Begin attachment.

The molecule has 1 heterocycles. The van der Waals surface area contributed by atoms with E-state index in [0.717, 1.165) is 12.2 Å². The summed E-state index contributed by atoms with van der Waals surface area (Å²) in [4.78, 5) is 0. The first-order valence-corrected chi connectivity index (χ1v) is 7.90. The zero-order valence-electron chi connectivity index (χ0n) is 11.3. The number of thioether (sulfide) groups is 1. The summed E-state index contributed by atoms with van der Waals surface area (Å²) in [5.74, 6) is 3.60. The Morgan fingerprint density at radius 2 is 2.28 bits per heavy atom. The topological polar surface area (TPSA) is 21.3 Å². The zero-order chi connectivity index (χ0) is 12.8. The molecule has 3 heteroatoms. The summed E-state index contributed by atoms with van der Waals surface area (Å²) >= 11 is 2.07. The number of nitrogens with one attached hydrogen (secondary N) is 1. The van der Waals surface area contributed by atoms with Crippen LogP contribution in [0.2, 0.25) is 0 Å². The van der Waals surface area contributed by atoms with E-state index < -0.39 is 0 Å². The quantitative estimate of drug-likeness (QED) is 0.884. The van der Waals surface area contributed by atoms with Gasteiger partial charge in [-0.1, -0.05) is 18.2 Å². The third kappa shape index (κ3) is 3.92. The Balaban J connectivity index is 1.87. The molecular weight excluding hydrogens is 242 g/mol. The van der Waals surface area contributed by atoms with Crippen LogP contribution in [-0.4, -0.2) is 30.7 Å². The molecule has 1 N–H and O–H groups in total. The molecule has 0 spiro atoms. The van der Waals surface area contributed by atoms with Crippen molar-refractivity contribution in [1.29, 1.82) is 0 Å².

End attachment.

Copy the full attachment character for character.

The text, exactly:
The molecule has 1 heterocycles. The van der Waals surface area contributed by atoms with E-state index in [0.717, 1.165) is 12.2 Å². The summed E-state index contributed by atoms with van der Waals surface area (Å²) in [4.78, 5) is 0. The first-order valence-corrected chi connectivity index (χ1v) is 7.90. The zero-order valence-electron chi connectivity index (χ0n) is 11.3. The number of thioether (sulfide) groups is 1. The summed E-state index contributed by atoms with van der Waals surface area (Å²) in [5.74, 6) is 3.60. The Morgan fingerprint density at radius 2 is 2.28 bits per heavy atom. The topological polar surface area (TPSA) is 21.3 Å². The zero-order chi connectivity index (χ0) is 12.8. The molecule has 3 heteroatoms. The summed E-state index contributed by atoms with van der Waals surface area (Å²) >= 11 is 2.07. The number of nitrogens with one attached hydrogen (secondary N) is 1. The van der Waals surface area contributed by atoms with Crippen LogP contribution in [0.2, 0.25) is 0 Å². The van der Waals surface area contributed by atoms with E-state index < -0.39 is 0 Å². The quantitative estimate of drug-likeness (QED) is 0.884. The van der Waals surface area contributed by atoms with Gasteiger partial charge in [-0.1, -0.05) is 18.2 Å². The third kappa shape index (κ3) is 3.92. The Balaban J connectivity index is 1.87. The molecular weight excluding hydrogens is 242 g/mol. The van der Waals surface area contributed by atoms with Crippen LogP contribution in [-0.4, -0.2) is 30.7 Å². The molecule has 1 N–H and O–H groups in total. The molecule has 0 spiro atoms. The van der Waals surface area contributed by atoms with Crippen molar-refractivity contribution in [1.29, 1.82) is 0 Å².